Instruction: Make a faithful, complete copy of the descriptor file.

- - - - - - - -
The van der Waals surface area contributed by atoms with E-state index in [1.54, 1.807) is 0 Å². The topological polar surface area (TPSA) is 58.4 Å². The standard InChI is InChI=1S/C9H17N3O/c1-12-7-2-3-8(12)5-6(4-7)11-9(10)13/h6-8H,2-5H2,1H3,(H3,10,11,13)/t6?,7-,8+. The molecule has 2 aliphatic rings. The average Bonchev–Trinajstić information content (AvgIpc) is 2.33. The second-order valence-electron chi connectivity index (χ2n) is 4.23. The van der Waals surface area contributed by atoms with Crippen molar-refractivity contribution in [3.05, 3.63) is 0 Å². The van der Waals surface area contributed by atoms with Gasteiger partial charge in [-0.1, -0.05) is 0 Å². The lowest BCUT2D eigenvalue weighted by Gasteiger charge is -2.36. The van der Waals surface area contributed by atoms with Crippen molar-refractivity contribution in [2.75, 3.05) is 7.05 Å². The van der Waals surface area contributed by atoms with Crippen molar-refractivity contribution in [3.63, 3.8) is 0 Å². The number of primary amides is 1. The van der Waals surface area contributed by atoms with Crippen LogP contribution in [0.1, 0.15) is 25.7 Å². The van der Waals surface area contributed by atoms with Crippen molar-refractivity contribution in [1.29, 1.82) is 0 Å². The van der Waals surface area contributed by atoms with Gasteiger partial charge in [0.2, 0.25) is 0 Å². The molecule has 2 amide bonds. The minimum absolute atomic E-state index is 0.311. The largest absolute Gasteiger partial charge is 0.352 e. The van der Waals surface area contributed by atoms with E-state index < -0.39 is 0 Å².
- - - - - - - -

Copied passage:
The van der Waals surface area contributed by atoms with E-state index in [1.54, 1.807) is 0 Å². The topological polar surface area (TPSA) is 58.4 Å². The standard InChI is InChI=1S/C9H17N3O/c1-12-7-2-3-8(12)5-6(4-7)11-9(10)13/h6-8H,2-5H2,1H3,(H3,10,11,13)/t6?,7-,8+. The molecule has 2 aliphatic rings. The average Bonchev–Trinajstić information content (AvgIpc) is 2.33. The second-order valence-electron chi connectivity index (χ2n) is 4.23. The van der Waals surface area contributed by atoms with Crippen molar-refractivity contribution in [3.05, 3.63) is 0 Å². The van der Waals surface area contributed by atoms with Gasteiger partial charge in [-0.1, -0.05) is 0 Å². The lowest BCUT2D eigenvalue weighted by Gasteiger charge is -2.36. The van der Waals surface area contributed by atoms with Crippen molar-refractivity contribution in [2.75, 3.05) is 7.05 Å². The van der Waals surface area contributed by atoms with Crippen molar-refractivity contribution in [3.63, 3.8) is 0 Å². The number of primary amides is 1. The van der Waals surface area contributed by atoms with Crippen LogP contribution in [0.1, 0.15) is 25.7 Å². The van der Waals surface area contributed by atoms with Crippen molar-refractivity contribution in [1.29, 1.82) is 0 Å². The van der Waals surface area contributed by atoms with Gasteiger partial charge in [0.2, 0.25) is 0 Å². The molecule has 2 amide bonds. The minimum absolute atomic E-state index is 0.311. The largest absolute Gasteiger partial charge is 0.352 e. The van der Waals surface area contributed by atoms with E-state index < -0.39 is 0 Å².